AAPI Heritage Month Q&A Series: Sally Lee
AAPI Heritage Month commemorates Asian Americans and Pacific Islanders that have contributed to America’s rich history and success. Growing up as an Asian American/Pacific Islander can be considered a collective experience that can impact each an every one of us in a variety of ways. Our cultural identity shapes a facet of who we are and I am happy to be featuring a variety of strong voices that will share their experience as an Asian American/Pacific Islander in America. I hope that this series helps you connect with your own heritage and reminds you to be proud of where you come from!
I’m so happy to share my friend, Sally Lee’s experience with you. Sally is SUCH a gem of a person and I am so thankful that we met at a recent Bumble BFF event. She’s literally super stylish and genuine. I absolutely loved connecting with her and I am positive you will too!
Q: What ethnicity are you?
Q: Do you speak your language?
Q: Were you always proud of your heritage or did you initially reject it?
No, I wasn’t always proud of being Korean American. When I was really young, I rejected my heritage because it was different from everyone else’s at school and our traditions were different. At that time, all I wanted to do was be like everyone else.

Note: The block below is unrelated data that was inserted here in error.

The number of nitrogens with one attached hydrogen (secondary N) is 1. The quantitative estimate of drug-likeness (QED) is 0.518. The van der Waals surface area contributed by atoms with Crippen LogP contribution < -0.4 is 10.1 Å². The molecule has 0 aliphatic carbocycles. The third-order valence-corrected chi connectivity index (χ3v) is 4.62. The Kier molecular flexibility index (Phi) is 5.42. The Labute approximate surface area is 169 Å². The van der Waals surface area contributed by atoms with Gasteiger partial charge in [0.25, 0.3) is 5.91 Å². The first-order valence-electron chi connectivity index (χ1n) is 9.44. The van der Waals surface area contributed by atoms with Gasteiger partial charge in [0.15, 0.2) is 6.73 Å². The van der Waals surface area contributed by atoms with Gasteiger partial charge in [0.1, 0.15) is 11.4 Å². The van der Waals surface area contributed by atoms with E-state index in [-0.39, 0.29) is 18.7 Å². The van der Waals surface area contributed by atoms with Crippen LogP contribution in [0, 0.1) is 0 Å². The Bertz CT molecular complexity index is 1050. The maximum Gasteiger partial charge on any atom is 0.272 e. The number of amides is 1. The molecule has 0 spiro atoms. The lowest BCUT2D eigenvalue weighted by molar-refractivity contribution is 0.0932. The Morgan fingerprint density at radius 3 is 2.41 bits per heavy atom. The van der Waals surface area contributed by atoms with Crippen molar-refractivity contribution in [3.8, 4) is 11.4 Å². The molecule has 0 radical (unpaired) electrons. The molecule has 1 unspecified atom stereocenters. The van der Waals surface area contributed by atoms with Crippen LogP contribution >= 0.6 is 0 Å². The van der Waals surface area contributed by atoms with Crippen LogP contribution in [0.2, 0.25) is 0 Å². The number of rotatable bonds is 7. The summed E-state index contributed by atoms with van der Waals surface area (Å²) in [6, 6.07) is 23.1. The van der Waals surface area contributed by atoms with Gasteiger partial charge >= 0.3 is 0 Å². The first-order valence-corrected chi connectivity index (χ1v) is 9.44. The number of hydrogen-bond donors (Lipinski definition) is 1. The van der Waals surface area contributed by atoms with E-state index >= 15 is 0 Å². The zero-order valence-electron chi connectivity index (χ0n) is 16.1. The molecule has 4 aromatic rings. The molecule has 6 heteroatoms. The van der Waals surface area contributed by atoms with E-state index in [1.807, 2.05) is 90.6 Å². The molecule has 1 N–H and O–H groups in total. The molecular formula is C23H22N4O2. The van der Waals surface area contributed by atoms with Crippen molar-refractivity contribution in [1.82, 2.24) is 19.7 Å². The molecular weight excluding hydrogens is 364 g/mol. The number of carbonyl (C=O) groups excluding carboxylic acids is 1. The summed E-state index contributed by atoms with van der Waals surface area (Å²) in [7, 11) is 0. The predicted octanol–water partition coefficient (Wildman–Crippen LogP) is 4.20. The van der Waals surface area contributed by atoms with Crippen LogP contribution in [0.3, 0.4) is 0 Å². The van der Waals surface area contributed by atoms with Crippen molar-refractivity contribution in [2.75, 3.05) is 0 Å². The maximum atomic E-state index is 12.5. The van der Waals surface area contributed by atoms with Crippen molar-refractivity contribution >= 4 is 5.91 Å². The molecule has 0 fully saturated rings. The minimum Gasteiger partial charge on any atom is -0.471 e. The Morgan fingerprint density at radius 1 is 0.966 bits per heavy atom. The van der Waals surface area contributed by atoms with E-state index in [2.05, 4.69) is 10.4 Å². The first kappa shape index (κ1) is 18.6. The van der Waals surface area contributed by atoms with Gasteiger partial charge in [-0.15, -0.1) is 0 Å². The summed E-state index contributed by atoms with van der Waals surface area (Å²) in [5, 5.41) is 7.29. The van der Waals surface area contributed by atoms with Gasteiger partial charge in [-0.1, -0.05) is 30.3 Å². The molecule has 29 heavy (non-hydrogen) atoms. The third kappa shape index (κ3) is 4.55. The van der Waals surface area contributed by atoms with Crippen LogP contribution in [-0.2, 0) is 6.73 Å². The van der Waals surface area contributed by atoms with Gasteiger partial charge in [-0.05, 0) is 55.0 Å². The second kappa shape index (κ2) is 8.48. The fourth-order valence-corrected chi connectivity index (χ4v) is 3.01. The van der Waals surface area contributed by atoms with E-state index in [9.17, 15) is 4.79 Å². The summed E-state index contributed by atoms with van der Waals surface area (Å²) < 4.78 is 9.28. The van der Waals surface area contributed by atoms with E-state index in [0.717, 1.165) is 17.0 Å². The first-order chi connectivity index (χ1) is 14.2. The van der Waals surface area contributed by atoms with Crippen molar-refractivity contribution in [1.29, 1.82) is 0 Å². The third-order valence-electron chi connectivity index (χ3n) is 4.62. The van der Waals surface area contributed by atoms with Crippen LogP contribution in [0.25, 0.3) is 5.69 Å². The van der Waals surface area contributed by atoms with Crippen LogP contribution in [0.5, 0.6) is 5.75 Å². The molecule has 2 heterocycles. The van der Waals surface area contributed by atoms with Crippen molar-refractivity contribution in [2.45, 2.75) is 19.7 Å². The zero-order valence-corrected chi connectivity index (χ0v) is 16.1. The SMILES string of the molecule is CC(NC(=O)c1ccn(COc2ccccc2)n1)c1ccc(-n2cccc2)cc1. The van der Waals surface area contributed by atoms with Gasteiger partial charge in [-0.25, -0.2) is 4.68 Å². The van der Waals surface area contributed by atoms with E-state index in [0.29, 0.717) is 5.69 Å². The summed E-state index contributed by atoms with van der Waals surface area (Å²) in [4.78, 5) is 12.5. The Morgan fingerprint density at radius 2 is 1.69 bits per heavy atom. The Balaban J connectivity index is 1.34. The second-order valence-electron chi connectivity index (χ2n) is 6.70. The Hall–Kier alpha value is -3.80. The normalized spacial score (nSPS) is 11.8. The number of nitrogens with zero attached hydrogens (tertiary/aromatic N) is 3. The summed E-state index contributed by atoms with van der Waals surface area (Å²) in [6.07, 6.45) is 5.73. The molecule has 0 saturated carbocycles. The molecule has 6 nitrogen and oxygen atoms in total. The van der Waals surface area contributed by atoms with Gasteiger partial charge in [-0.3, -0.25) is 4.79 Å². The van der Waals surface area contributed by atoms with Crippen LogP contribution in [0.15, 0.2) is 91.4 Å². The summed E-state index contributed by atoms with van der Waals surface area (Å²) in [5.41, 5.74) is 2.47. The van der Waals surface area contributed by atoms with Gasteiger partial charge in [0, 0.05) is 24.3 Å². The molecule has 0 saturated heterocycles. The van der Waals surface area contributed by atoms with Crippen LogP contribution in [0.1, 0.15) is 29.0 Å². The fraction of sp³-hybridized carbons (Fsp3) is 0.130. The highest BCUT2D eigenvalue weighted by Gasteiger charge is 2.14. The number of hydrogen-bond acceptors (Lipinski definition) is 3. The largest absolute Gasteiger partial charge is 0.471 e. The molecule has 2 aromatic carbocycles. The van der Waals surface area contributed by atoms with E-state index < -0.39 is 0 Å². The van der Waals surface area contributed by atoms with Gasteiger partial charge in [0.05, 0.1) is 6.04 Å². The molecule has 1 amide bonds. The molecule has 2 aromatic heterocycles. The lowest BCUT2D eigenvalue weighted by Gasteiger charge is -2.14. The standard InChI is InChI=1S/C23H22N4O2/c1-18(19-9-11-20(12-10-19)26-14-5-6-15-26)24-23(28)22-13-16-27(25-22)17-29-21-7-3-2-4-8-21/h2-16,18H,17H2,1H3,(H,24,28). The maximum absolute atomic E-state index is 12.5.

Q: When did you begin to truly embrace your heritage and why? to truly embrace your heritage and why?
I began to truly appreciate and embrace my heritage once I started middle school and my parents taught me about the meaning of our New Year tradition. Middle school was also when I made other Korean American friends who helped me see that being different was not all bad.
Q: What do you consider to be the best parts of your heritage and culture?
The food & the fashion style.
Q: How did growing up as an Asian American/Pacific Islander affect your relationship with your parents?
When I was in elementary school, my friends at school would always talk about eating spaghetti or casserole for dinner and would always ask what I ate. I always had a hard time explaining what I had for dinner and suggested trying American food for dinner to my parents. Of course, they said no as that was not traditional.
Q: Did you have any Asian American/Pacific Islander role models growing up in media (i.e. movies/TV/music/books, etc.)? Did this affect your self-image?
In middle school, I was really into KPOP and Korean shows. Yes, I wanted to be just like them and have the long straight black hair or the dangly earrings. I basically wanted to look more like them and dress more like them.
Q: How do you feel about the rise of Asian Americans/Pacific Islanders in media today?
I love it! I think it’s amazing that there are so many Asian Americans/Pacific Islanders in the media today and I’m excited to see how much more there will be in the years to come!
Q: If you could give your younger self advice regarding growing up Asian American/Pacific Islander, what would it be?
Don’t worry about being different. It’s what makes you YOU.
Q: How do you connect with your heritage and culture today?
I still watch Korean shows and eat Korean food! I also speak in Korean with my parents and family pretty fluently.